Question: How does sample rate conversion work? I get asked this often, and the answer, like all things pertaining to digital audio, is both simple and complicated depending on how deeply you want to look into it. So here is a quick primer on the technical issues that underpin SRC.
First of all, what, exactly is Sample Rate Conversion? Well, digital audio works by encoding a waveform using a set of numbers. Each number represents the magnitude of the waveform at a particular instant in time, so in principle, each time we measure (or ‘sample’) the waveform we need to store two numbers. One number is the magnitude of the waveform itself and the other number is the exact point in time at which the number was measured. That’s a lot of numbers, but we can cut them in half if we can eliminate having to store all the timing numbers. Suppose we measure the waveform using a very specific regular timing pattern determined in advance? If we can do that, then we don’t have to store the timing information because we can simply use a very accurate clock to regenerate it during playback. This is how all digital audio is managed for consumer markets.
The “Sample Rate” is the rate at which we sample (or measure) the waveform. Provided we know exactly what the sample rate is, we can relatively easily reconstruct the original waveform using those stored numbers. The chosen sample rate imposes some very specific restrictions on the waveforms that we can encode in this manner. Most particularly we must observe the Shannon-Nyquist criterion. This states that the signal being sampled must contain no frequencies above one half of the sample rate. If any such frequencies are present in the signal, they must be filtered out very strictly before being sampled. Also, it is one of the simpler tenets of audio that human hearing is restricted to the frequency range below 20kHz. Based on those two things, we can derive a commonly-quoted requirement that in order to achieve high quality, digital audio must therefore have a sample rate of at least 40kHz. For those reasons, the standard sample rate which has been chosen for CD audio, and widely adopted for digital audio in general, is 44.1kHz. Interestingly, for DVD Audio and other video applications, a slightly different sample rate of 48kHz was adopted. These numbers – or rather the differences between them – end up having important consequences.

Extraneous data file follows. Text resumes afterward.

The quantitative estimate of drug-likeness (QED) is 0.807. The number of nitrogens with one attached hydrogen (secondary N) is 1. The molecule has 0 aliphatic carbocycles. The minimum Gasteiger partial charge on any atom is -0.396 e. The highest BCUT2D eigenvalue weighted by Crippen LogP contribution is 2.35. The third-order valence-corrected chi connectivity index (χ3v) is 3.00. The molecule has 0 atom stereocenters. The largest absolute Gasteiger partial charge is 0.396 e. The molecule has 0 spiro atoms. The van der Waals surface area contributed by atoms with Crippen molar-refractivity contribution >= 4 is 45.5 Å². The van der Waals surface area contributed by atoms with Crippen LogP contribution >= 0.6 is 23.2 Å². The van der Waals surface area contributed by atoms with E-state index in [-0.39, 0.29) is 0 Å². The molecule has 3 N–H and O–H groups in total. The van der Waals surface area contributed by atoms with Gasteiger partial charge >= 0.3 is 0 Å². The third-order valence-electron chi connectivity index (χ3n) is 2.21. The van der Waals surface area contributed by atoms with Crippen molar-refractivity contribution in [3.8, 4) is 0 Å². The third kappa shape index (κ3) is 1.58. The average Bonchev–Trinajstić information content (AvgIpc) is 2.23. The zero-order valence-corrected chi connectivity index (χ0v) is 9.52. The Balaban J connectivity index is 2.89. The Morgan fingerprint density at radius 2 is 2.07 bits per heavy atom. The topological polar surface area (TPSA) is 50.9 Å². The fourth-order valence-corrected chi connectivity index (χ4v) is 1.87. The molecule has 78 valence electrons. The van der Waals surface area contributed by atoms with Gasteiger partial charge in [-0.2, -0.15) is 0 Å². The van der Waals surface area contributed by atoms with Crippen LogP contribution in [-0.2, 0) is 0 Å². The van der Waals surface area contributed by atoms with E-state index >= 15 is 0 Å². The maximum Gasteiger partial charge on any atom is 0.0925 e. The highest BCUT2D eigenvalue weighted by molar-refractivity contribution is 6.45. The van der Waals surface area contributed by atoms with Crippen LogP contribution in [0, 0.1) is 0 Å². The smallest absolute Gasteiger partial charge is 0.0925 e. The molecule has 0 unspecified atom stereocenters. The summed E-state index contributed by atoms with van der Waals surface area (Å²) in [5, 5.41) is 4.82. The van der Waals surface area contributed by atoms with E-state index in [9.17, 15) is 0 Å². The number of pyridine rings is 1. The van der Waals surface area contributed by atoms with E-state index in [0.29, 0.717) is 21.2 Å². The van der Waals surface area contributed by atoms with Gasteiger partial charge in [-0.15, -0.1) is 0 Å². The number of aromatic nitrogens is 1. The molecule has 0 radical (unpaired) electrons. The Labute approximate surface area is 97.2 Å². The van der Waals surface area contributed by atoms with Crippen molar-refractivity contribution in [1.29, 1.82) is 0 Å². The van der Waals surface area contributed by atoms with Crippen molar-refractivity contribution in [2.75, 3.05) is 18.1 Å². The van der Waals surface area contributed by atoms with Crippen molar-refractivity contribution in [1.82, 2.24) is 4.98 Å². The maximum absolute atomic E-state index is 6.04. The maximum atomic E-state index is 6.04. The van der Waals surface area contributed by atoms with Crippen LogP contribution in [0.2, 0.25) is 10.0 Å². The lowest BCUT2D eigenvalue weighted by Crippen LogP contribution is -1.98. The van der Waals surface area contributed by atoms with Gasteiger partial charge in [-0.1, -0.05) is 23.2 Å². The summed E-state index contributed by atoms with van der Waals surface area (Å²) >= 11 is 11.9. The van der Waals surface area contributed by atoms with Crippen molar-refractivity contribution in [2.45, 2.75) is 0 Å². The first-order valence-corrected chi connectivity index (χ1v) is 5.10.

Of course, the above is not the whole story, and there are various reasons why you might want to re-sample your audio signal at sample rates other than 44.1kHz. As a result, audio recordings exist at all sorts of different sample rates, and for distribution or playback compatibility purposes you may well prefer to convert existing audio data from one sample rate to another. If you convert from a lower sample rate to a higher one, the process is called up-conversion. In the opposite case, conversion from a higher to a lower sample rate is called down-conversion. The alternative terminology of up-sampling and down-sampling can be interchangeably used (I tend to use both, according only to whim).